Saturday, March 20, 2010: 10:30 AM
Centennial I-II (Hyatt Regency Atlanta)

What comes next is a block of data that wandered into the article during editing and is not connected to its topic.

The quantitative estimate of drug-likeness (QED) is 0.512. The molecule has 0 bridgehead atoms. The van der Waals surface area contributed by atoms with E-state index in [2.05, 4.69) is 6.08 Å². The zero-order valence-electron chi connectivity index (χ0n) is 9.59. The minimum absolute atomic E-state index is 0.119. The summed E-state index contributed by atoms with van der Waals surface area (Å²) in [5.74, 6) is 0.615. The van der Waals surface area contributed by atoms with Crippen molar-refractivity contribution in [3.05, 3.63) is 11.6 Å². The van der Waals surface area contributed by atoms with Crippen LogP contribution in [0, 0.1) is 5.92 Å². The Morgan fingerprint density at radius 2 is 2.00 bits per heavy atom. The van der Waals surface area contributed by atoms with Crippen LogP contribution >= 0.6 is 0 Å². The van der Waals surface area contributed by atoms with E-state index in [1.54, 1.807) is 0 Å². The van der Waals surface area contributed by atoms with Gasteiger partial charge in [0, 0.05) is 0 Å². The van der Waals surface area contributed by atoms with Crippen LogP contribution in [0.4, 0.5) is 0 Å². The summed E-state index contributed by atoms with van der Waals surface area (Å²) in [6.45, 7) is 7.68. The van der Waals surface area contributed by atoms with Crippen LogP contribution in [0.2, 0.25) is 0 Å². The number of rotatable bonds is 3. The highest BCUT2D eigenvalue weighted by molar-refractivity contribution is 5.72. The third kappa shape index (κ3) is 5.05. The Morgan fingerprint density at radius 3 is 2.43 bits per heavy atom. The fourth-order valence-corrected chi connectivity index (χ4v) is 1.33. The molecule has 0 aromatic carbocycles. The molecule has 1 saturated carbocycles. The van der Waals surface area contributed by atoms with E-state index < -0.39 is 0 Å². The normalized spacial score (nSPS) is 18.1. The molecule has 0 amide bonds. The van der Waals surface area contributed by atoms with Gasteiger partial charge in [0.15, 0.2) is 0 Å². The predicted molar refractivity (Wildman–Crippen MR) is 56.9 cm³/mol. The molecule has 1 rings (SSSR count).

Background: Monitoring adherence to evidence-based central line insertion practices (CLIP) is a fundamental component of multifaceted interventions proven to reduce central line-associated bloodstream infection (CLABSI) rates in intensive care units (ICUs). Monitoring and feedback of CLIP can help identify improvement opportunities resulting in increased adherence. In 2008, the National Healthcare Safety Network (NHSN) launched CLIP adherence monitoring. Adherence was monitored by a third-party during insertion or by the inserter after insertion (self-report). Objective: 1) To examine temporal changes in CLIP adherence during the first year of NHSN reporting; and 2) to test whether temporal changes vary by location type (ICU vs. non-ICU) and monitor type (third-party vs. self-report). Methods: Adherence to the NHSN CLIP bundle was defined by adherence to all of the following practices: hand hygiene, appropriate skin antisepsis, dry antiseptic before skin puncture, and maximum barrier precautions. We assessed adherence over a one-year period for locations reporting at least six months of CLIP data. To describe temporal changes in overall adherence, we used logistic regression to model CLIP adherence by time (in months); we then specified separate models for each location and monitor type. We used a multivariable interaction model to statistically test whether location type or monitor type modified the impact of time on adherence. Results: Between 7/1/08 and 6/30/09, 51,468 central line insertions were reported to NHSN from 433 unique locations. Overall adherence during this time period was 91%. Odds of adherence increased by 8% per month overall (OR=1.08, 95% CI=1.07–1.10). In ICUs (n=45,619 insertions in 226 locations), odds increased by 9% per month (OR=1.09, 95% CI=1.08–1.10). In non-ICU settings (n=5789 insertions in 13 locations) there was no increase in the odds of adherence over time (OR=0.98, 95% CI=0.95–1.01). For both self-assessment (n=28,979 insertions in196 locations) and third-party monitors (n=22,489 insertions in 237 locations), there were significant increases in the odds of adherence over time. In the multivariable interaction model, there was a significant interaction between time and location type (p=0.002) and no interaction between time and monitor type. Conclusions: This preliminary assessment suggests that overall CLIP adherence increased over the course of one year of monitoring and that this improvement was strongly influenced by adherence improvement in ICUs. In non-ICU settings, where CLIP monitoring and feedback may be less familiar, no improvement over time was noted. Significant improvement over time was noted when adherence was assessed by either third-party observers or inserters indicating that despite potential for reporting bias, self-report may still encourage improvement in adherence to CLIP.